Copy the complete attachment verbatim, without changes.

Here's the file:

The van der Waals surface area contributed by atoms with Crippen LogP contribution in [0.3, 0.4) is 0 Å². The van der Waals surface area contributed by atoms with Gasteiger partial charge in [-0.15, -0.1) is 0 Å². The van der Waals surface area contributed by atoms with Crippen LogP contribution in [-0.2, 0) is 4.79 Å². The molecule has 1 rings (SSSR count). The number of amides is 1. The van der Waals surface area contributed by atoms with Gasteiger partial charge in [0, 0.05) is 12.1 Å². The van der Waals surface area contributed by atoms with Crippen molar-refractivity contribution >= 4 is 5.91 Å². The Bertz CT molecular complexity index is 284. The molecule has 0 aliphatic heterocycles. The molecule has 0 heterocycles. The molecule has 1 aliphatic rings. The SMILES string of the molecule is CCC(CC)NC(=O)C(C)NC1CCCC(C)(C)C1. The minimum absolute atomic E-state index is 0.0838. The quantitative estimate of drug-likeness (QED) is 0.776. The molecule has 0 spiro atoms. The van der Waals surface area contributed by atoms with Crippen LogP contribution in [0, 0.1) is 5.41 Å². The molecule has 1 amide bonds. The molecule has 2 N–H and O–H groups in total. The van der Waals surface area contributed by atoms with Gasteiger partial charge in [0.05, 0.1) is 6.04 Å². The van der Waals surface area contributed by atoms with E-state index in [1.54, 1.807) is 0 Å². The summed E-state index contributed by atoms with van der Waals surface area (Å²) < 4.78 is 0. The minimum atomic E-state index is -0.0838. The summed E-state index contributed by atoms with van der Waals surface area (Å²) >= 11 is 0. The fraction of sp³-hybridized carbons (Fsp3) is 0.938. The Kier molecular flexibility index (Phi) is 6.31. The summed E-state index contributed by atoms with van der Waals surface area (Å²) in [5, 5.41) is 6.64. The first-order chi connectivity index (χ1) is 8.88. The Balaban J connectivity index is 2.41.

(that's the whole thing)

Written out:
The van der Waals surface area contributed by atoms with Crippen LogP contribution in [0.3, 0.4) is 0 Å². The van der Waals surface area contributed by atoms with Gasteiger partial charge in [-0.15, -0.1) is 0 Å². The van der Waals surface area contributed by atoms with Crippen LogP contribution in [-0.2, 0) is 4.79 Å². The molecule has 1 rings (SSSR count). The number of amides is 1. The van der Waals surface area contributed by atoms with Gasteiger partial charge in [0, 0.05) is 12.1 Å². The van der Waals surface area contributed by atoms with Crippen molar-refractivity contribution >= 4 is 5.91 Å². The Bertz CT molecular complexity index is 284. The molecule has 0 aliphatic heterocycles. The molecule has 0 heterocycles. The molecule has 1 aliphatic rings. The SMILES string of the molecule is CCC(CC)NC(=O)C(C)NC1CCCC(C)(C)C1. The minimum absolute atomic E-state index is 0.0838. The quantitative estimate of drug-likeness (QED) is 0.776. The molecule has 0 spiro atoms. The van der Waals surface area contributed by atoms with Crippen LogP contribution in [0, 0.1) is 5.41 Å². The molecule has 1 amide bonds. The molecule has 2 N–H and O–H groups in total. The van der Waals surface area contributed by atoms with Gasteiger partial charge in [0.05, 0.1) is 6.04 Å². The van der Waals surface area contributed by atoms with E-state index in [1.54, 1.807) is 0 Å². The summed E-state index contributed by atoms with van der Waals surface area (Å²) < 4.78 is 0. The minimum atomic E-state index is -0.0838. The summed E-state index contributed by atoms with van der Waals surface area (Å²) >= 11 is 0. The fraction of sp³-hybridized carbons (Fsp3) is 0.938. The Kier molecular flexibility index (Phi) is 6.31. The summed E-state index contributed by atoms with van der Waals surface area (Å²) in [5, 5.41) is 6.64. The first-order chi connectivity index (χ1) is 8.88. The Balaban J connectivity index is 2.41.